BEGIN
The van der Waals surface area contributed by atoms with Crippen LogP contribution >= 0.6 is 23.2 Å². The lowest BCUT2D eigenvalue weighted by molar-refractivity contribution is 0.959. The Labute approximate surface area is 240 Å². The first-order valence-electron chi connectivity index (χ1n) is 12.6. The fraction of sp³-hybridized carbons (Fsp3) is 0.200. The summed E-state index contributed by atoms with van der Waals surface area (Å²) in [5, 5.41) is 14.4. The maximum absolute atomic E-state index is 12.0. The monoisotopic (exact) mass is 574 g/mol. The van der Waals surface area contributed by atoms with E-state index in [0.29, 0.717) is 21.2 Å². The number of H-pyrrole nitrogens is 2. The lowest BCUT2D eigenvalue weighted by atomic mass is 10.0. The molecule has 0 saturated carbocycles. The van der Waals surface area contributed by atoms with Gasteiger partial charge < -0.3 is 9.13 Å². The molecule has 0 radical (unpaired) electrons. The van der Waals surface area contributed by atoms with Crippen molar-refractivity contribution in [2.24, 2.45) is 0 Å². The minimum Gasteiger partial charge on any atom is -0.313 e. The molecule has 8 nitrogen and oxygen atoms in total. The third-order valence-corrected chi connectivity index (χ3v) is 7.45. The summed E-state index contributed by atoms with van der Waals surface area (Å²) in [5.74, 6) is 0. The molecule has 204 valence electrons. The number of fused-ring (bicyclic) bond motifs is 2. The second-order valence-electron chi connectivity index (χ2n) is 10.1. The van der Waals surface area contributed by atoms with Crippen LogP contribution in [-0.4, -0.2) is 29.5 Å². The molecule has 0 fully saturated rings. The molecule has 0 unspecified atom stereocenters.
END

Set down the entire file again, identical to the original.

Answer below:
The van der Waals surface area contributed by atoms with Crippen LogP contribution >= 0.6 is 23.2 Å². The lowest BCUT2D eigenvalue weighted by molar-refractivity contribution is 0.959. The Labute approximate surface area is 240 Å². The first-order valence-electron chi connectivity index (χ1n) is 12.6. The fraction of sp³-hybridized carbons (Fsp3) is 0.200. The summed E-state index contributed by atoms with van der Waals surface area (Å²) in [5, 5.41) is 14.4. The maximum absolute atomic E-state index is 12.0. The monoisotopic (exact) mass is 574 g/mol. The van der Waals surface area contributed by atoms with E-state index in [0.29, 0.717) is 21.2 Å². The number of H-pyrrole nitrogens is 2. The lowest BCUT2D eigenvalue weighted by atomic mass is 10.0. The molecule has 0 saturated carbocycles. The van der Waals surface area contributed by atoms with Gasteiger partial charge < -0.3 is 9.13 Å². The molecule has 0 radical (unpaired) electrons. The van der Waals surface area contributed by atoms with Crippen molar-refractivity contribution in [2.24, 2.45) is 0 Å². The minimum Gasteiger partial charge on any atom is -0.313 e. The molecule has 8 nitrogen and oxygen atoms in total. The third-order valence-corrected chi connectivity index (χ3v) is 7.45. The summed E-state index contributed by atoms with van der Waals surface area (Å²) in [5.74, 6) is 0. The molecule has 204 valence electrons. The number of fused-ring (bicyclic) bond motifs is 2. The second-order valence-electron chi connectivity index (χ2n) is 10.1. The van der Waals surface area contributed by atoms with Crippen LogP contribution in [-0.4, -0.2) is 29.5 Å². The molecule has 0 fully saturated rings. The molecule has 0 unspecified atom stereocenters.